Dutch prime minister Mark Rutte has refused to point the finger of blame at anyone in the wake of Thursday’s Ukraine plane crash. Newspaper leader writers have different ideas.
The Telegraaf makes no bones about where it thinks the blame lies. ‘Murderers’ screams the front page headline, above a photograph of Alexander Borodai, the ‘self-proclaimed premier of the people’s repubic of Donetsk’ surrounded by armed men.
In its editorial, the paper criticises the reluctance of prime minister Mark Rutte to point fingers because he believes that will make it less likely to find out the truth.
The same approach was taken during the Greenpeace crisis with Moscow, the paper points out.
‘But there is much less reason for this now,’ the Telegraaf says. ‘What has to happen before our government says ‘we won’t take this’. The Netherlands should be banging its fists on the table… the cabinet needs to make it clear to the world that we are seething with anger. This is terror, a war crime, mass murder!’
‘The Netherlands is acting in this crisis as if it is a little country and that lessens the impact of the prime minister’s words that he will not rest until the perpetrators are brought to justice.’
The Volkskrant front page asks ‘are we going to find out the truth?’ Inside, the paper’s correspondent says that pro-Russian rebels are ‘in charge’ in the area where the plane crashed.
‘It is war, and who in a war zone does not follow orders, gets shot,’ one guard told Olaf Koens.
On its inside pages, the paper lists nine points and pieces of evidence about the crash. There is video evidence that the rebels have rockets, the rebels wrote about bringing down a plane on Twitter and the US security services picked up a electronic signal which ‘clearly’ came from a rocket launcher shortly before the plane was shot down, the paper says.
Ghosts of the past
In its editorial, the Volkskrant says Europe can no longer look away from the Ukrainian war unleashed by the Russians.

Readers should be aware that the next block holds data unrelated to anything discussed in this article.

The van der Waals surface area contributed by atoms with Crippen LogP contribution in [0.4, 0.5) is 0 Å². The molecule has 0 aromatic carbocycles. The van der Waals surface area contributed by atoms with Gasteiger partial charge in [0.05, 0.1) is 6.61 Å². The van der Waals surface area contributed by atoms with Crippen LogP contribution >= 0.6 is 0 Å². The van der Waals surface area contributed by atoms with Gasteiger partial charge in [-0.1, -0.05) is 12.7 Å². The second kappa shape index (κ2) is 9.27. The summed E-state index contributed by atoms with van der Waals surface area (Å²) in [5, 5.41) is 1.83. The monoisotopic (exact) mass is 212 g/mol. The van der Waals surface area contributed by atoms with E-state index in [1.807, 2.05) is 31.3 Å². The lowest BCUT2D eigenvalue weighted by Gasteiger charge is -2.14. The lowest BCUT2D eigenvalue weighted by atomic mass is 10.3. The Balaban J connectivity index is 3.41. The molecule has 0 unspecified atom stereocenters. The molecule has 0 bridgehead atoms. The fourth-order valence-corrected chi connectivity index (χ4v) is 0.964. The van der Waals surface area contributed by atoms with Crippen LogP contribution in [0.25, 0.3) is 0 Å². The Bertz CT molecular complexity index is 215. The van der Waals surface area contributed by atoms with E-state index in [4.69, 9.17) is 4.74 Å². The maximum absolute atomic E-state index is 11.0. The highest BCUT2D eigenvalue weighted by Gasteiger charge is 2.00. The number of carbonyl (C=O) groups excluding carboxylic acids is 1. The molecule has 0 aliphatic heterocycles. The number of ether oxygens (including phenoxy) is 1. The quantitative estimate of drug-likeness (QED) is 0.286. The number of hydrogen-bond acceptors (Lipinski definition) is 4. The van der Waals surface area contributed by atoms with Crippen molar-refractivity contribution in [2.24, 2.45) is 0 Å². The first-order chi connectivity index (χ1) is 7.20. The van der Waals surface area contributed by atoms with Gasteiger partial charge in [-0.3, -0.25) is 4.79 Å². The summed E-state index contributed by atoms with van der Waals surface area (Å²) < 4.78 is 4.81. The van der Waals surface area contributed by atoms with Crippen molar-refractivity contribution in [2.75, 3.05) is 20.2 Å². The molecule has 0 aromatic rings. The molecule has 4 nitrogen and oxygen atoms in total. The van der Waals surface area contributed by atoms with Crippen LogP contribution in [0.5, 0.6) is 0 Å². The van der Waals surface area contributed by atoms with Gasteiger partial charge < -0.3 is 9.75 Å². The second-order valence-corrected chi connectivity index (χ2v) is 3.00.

Peace in Europe has been built on the bones of millions of victims of nationalism, war and racism. Vladimir Putin, the paper says, is responsible for the return of echoes from the darkest period in European history.
On Thursday, the Netherlands was gruesomely confronted with an old truth: the peace on this continent cannot be divided and ‘far away conflicts’ no longer exist.
However, the paper continues in a second editorial, prime minister Mark Rutte must now remove his velvet gloves.
This cabinet’s motto is ‘uncovering the facts’. But while that might be sensible in diplomatic circles, the Netherlands should now show its fists.
President Putin carries great responsibility for the war in his back garden. The velvet gloves which were worn during the incident-packed year for friendship between the Netherlands and Russia should be removed.
The photographs of the king drinking beer with the Russian leader in Sochi was not a pretty picture and now the time is right to tell Putin the truth, in no uncertain terms.
International rules tate the country where a plane crashes take the leading role in the investigation. That is Ukraine. The black boxes should not be taken by separatists to Moscow but to Kiev. The Netherlands must join the investigation and ensure it is international and independent.
Shock and mourning
Trouw points out that nearly everyone will know one of the 192 dead. What connects the Spar supermarket in Amstelveen with the senate, a primary school in the village of Neerkant and Zuidas law firm Nauta? the paper asks.
It quotes the Hilversum football club Olympia 25 which lost six members: ‘We cannot yet fully comprehend it but the air disaster as left an enormous crater in our community’.
The front page photograph is that of king Willem-Alexander and queen Maxima signing the register of condolences. ‘We are with them in our thoughts,’ the king wrote.
The AD’s front page shows a girl in pink shorts looking at the flowers left outside a Dutch home. ‘The pain is tangible everywhere,’ the paper says. ‘In many towns and villages, friends and family are mourning the 192 Dutch victims.’
The paper’s pages are full of personal stories of those who died: Willem who was going to live with his girlfriend who runs a B&B in Bali; the four children and their parents from one tiny village.
In its editorial, the paper says Rutte’s calm, detached approach is the only way. ‘Despite all the emotions, he is not being led by them,’ the paper states. ‘Emotions solve nothing. Whether it is territorial urges, hatred or old wounds, [emotions] get in the way of every solution.